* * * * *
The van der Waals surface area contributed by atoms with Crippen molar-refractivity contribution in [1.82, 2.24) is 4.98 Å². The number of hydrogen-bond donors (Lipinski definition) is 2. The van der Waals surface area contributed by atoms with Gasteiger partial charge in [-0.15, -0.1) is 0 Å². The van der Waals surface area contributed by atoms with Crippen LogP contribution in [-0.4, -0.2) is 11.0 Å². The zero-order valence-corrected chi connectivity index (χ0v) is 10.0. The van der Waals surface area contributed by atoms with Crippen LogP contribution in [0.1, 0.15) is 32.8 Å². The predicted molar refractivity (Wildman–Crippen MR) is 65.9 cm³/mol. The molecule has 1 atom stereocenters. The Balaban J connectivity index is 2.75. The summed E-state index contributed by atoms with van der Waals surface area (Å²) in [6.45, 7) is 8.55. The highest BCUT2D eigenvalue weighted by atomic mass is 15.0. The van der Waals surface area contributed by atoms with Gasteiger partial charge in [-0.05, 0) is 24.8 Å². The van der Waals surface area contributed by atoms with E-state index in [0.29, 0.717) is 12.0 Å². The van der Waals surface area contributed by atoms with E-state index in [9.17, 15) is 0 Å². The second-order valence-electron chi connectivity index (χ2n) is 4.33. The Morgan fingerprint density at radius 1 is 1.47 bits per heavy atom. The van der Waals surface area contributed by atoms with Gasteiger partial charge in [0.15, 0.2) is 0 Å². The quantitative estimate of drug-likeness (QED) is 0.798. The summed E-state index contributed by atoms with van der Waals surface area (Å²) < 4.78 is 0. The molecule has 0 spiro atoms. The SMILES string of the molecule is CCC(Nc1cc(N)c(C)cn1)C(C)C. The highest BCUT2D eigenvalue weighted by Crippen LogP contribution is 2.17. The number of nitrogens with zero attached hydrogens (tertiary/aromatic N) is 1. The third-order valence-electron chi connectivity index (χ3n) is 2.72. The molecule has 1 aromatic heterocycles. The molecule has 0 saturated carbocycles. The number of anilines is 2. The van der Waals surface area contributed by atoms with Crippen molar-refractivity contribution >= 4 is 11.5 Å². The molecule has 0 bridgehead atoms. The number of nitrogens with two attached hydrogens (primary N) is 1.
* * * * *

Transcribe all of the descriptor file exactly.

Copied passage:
The van der Waals surface area contributed by atoms with Crippen molar-refractivity contribution in [1.82, 2.24) is 4.98 Å². The number of hydrogen-bond donors (Lipinski definition) is 2. The van der Waals surface area contributed by atoms with Gasteiger partial charge in [-0.15, -0.1) is 0 Å². The van der Waals surface area contributed by atoms with Crippen LogP contribution in [-0.4, -0.2) is 11.0 Å². The zero-order valence-corrected chi connectivity index (χ0v) is 10.0. The van der Waals surface area contributed by atoms with Crippen LogP contribution in [0.1, 0.15) is 32.8 Å². The predicted molar refractivity (Wildman–Crippen MR) is 65.9 cm³/mol. The molecule has 1 atom stereocenters. The Balaban J connectivity index is 2.75. The summed E-state index contributed by atoms with van der Waals surface area (Å²) in [6.45, 7) is 8.55. The highest BCUT2D eigenvalue weighted by atomic mass is 15.0. The van der Waals surface area contributed by atoms with Gasteiger partial charge in [-0.05, 0) is 24.8 Å². The van der Waals surface area contributed by atoms with E-state index in [0.29, 0.717) is 12.0 Å². The van der Waals surface area contributed by atoms with E-state index in [9.17, 15) is 0 Å². The second-order valence-electron chi connectivity index (χ2n) is 4.33. The Morgan fingerprint density at radius 1 is 1.47 bits per heavy atom. The van der Waals surface area contributed by atoms with Gasteiger partial charge in [0.15, 0.2) is 0 Å². The quantitative estimate of drug-likeness (QED) is 0.798. The summed E-state index contributed by atoms with van der Waals surface area (Å²) < 4.78 is 0. The molecule has 0 spiro atoms. The SMILES string of the molecule is CCC(Nc1cc(N)c(C)cn1)C(C)C. The highest BCUT2D eigenvalue weighted by Crippen LogP contribution is 2.17. The number of nitrogens with zero attached hydrogens (tertiary/aromatic N) is 1. The third-order valence-electron chi connectivity index (χ3n) is 2.72. The molecule has 1 aromatic heterocycles. The molecule has 0 saturated carbocycles. The number of anilines is 2. The van der Waals surface area contributed by atoms with Crippen molar-refractivity contribution >= 4 is 11.5 Å². The molecule has 0 bridgehead atoms. The number of nitrogens with two attached hydrogens (primary N) is 1.